Robert Lee, founder SubterraAI

It’s immediately apparent that Robert Lee is not a native of Cincinnati. From the east coast of Australia, Lee had been coming to Cincy on and off for about three years when, during his last visit, COVID kept him here for longer than he’d planned. Now he is putting down roots, starting a family and a business here.

Lee’s company, SubterraAI, digitizes underground infrastructure so it can be monitored over time. Cincinnati Future spoke with him about what the company does and his plans for the future.

Tell us what your company does.

Lee: Traditionally, vendors or suppliers sell very expensive inspection systems to municipalities who then get stuck with a $100,000 inspection unit that doesn’t get upgraded. We’ve gone the opposite [direction]. We use consumer technology in the form of GoPro cameras. The municipalities can use 10-20 of them to equip their field teams. They use our platform to then turn that video footage into something much more valuable and quantifiable. We create a 3D representation of that asset. We tag, measure and compare the conditions over time.

You can foresee certain degradations as well?

Lee: Yes. Municipalities are very reactive. They go out and clean and inspect based on problems that are occurring now. They’re not very proactive, because they don’t have the analytical tools to predict what’s going to happen. We use historical data from previous inspections. We introduce low-cost inspection to get more data, and then we use machine learning to fill in the gaps. We can predict, for example, if there is a high probability that a pipe could fail.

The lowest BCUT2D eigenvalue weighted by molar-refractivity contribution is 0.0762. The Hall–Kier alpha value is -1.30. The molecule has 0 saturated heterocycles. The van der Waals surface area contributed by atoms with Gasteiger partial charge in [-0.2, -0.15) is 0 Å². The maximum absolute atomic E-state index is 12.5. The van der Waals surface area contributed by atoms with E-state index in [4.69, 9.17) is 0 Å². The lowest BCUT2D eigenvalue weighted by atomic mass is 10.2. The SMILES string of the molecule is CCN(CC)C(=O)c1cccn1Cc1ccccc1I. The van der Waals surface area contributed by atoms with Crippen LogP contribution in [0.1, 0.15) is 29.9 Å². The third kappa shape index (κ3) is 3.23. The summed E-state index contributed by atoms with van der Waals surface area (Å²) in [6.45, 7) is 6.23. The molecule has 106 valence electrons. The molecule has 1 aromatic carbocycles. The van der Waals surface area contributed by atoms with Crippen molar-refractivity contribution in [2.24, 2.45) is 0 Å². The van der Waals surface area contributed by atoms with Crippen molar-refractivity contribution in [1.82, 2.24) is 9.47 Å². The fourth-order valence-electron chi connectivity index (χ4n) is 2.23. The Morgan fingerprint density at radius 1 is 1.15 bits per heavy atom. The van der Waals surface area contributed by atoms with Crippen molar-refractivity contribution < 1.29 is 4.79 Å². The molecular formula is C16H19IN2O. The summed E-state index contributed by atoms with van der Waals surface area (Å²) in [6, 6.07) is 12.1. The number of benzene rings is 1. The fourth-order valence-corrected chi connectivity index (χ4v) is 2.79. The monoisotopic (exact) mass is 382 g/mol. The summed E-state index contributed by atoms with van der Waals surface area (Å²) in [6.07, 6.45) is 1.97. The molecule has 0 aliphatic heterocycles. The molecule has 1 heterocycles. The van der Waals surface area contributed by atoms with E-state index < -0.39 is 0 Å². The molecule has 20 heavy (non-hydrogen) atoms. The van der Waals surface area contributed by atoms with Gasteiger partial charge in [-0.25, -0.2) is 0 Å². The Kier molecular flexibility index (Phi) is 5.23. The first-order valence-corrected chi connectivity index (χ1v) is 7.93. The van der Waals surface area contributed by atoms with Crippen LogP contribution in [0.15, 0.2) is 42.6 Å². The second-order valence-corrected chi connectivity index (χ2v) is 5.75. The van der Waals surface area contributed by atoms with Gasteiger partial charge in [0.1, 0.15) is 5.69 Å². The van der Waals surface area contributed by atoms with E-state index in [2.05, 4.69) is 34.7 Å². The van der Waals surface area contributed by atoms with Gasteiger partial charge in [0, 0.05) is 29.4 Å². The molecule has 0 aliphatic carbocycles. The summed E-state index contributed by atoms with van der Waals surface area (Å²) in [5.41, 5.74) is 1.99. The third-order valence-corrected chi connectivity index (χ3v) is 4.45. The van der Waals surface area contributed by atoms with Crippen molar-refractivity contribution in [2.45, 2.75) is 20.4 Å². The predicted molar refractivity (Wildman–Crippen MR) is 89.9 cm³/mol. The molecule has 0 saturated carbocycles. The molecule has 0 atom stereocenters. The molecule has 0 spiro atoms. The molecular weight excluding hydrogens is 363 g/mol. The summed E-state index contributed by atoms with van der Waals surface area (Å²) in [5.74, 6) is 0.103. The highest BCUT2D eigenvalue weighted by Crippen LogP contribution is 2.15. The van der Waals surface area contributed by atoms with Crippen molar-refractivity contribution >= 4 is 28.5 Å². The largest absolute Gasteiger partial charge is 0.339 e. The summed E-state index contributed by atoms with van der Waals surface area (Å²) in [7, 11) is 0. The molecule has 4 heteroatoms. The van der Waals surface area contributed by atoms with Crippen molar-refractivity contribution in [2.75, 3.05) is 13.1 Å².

How did you get into this field?

Lee: My background is in geoscience; I’m a geologist by trade. I used to work in underground coal mines. I struggled with technical writing, so I took a camera with me everywhere I went. I documented work sites with images, and I put them in my reports. People began to like the image-oriented way of reporting. That’s how I explained what I knew.

From there, people started asking what I could measure from these images, if I could extract more information. I utilized photogrammetry (the science of using a set of images to reconstruct the scene in 3D). Give me a camera, and put me on the ground to take a number of images. I put them through software to then extract a 3D representation of that area.

I was also mapping roadways in 3D to see where convergence was happening. Then I went into train tunnels. Someone introduced me to sewers, and I actually physically walked waist deep in raw sewage to collect data. Then I created an untethered floating drone — I call it the Super Scout — that I can just drop in the sewer to collect the data for me. Now I don’t have to go in the sewer anymore. I always say, if you look at the roadways and see how bad they are, just imagine what’s going on under the ground.

How does the device work?

Lee: Cities are made up of miles and miles of sewers. When it gets to the downstream, tens of thousands of people’s sewers all converge into a major trunk and interceptor service. The device removes the need to have people walk through sewers, and it replaces the outdated technology. Our device can capture one mile of data in 45 minutes, replacing traditional means that [previously] took over two weeks to collect. We were rapidly capturing data at 20, 30 and even 40 times more than the current means they have now, without exposing people to that environment.

So why build the company in Cincinnati?

Lee: Cincinnati and cities around it — like Columbus, Indianapolis and Louisville — are all similar in terms of sewer infrastructure. We knew we could also employ our tech in those nearby cities. We’re located two to four hours away from all of these cities. There’s a high density of the population here in the Midwest, so it helps us scale our solution more rapidly when compared to being located in a place where we’re not very close to large populations.

What are your plans for the future?

Lee: We’re looking to build a mapping solution. This will involve doing geospatial analysis and machine learning to start predicting what conditions will exist 5, 10 and 20 years out. We’re winning contracts now. There’s a lot of interest from South America and the U.K., so we’re looking to build the resources to deploy [our tech] in more places. We’re looking to partner with engineering and inspection firms to get the technology out there. It’s all about growing.